The journey begins

4 Sep

SEPTEMBER 4, 2010 — After a somewhat restless sleep, I rolled out of bed this morning at 6:30 am to take care of last minute emails and packing for my first trip to Rome since my honeymoon in 2002.

The world has seen a lot of change since then, as has the Church. I’ll never forget my last trip to St. Peters Square on April 17, 2002. Michele and I, dressed in our wedding clothes, anxiously awaited the pope’s arrival. The Popemobile entered the square to a triumphant wave of shouts, cheers and applause. Bent and frail, John Paul II made several rounds in the square before climbing the ramp to the stage area where we were sitting.

Despite the years that weighed so heavily on him, he waved off his aides who scrambled to help him out of the vehicle. He grabbed his cane and struggled to his feet, turned and made his way down the steps before walking to the presiders chair with his top aide, Bishop Stanislaw Dziwisz, holding his arm.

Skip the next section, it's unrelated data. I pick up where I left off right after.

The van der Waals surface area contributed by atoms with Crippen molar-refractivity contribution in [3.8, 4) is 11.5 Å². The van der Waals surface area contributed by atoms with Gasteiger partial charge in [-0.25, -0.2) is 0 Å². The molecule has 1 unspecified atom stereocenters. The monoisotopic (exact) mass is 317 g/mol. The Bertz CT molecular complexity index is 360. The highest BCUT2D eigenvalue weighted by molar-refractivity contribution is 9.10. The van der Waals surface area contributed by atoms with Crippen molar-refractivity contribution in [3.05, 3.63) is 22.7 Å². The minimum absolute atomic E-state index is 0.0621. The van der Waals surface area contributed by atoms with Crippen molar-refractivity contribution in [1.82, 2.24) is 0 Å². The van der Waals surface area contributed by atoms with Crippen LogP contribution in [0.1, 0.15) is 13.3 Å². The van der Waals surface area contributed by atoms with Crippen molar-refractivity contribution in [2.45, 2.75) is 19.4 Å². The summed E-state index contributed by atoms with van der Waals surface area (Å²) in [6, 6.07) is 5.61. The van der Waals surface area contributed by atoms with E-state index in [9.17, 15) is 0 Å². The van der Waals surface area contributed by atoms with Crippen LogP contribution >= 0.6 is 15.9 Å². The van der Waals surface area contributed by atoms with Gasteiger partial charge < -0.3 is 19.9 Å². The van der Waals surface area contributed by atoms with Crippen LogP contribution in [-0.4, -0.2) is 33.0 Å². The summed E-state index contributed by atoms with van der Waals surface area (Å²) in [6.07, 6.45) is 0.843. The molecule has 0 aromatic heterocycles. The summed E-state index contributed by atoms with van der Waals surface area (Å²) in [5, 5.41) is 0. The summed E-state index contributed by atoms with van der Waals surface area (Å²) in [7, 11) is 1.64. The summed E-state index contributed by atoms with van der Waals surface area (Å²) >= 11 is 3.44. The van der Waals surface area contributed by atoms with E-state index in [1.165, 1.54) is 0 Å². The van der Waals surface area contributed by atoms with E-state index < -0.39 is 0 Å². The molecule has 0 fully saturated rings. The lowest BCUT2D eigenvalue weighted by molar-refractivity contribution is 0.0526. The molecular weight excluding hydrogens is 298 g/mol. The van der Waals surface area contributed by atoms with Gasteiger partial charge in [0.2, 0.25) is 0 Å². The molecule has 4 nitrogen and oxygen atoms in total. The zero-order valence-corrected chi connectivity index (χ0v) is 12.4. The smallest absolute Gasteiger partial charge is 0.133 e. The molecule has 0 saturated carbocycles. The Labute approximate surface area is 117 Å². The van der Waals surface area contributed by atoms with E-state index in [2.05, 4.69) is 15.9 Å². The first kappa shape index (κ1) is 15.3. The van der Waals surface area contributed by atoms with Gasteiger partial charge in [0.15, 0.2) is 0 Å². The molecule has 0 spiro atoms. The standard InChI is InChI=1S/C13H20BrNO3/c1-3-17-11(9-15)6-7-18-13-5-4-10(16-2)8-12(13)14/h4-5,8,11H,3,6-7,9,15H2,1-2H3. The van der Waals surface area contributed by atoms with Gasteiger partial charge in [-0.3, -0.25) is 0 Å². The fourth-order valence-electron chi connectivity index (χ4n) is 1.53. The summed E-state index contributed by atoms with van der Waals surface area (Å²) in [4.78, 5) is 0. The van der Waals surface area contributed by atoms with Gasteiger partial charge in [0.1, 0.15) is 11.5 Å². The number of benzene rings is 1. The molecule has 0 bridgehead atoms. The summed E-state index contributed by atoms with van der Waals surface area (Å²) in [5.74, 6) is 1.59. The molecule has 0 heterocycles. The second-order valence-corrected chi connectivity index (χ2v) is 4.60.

That was more than eight years ago. A lot of water under the bridge. Right now I’m in Atlanta’s Hartsfield International airport–the world’s busiest airport–looking at the 300-passenger Airbus 330 that will carry me across the ocean to the Eternal City. It’s my fifth time to Rome, having previously been there in 1997, 1998, 2000 and 2002. Since the city is about 14,000 years old (oldest archeological evidence of human activity), I doubt too much has changed.

The plane, boss, the plane! Airbus 330-300. Nice ride.

I’m going to be attending a week-long seminar at the Pontifical University of the Holy Cross for journalists from around the world who cover the Catholic Church. It’s billed as an insider’s look at how the Holy See operates. We’ll be making site visits, meeting the heads of some Vatican departments, and taking in a papal audience in St. Peter’s Square.

Time to board! Arrivederci, USA! More to come!

One Response to “The journey begins”


  1. Kresta in the Afternoon « - September 16, 2010

    […] three blog posts (1, 2, 3) about the seminar have been read by people from around the world. Al asked me about why […]

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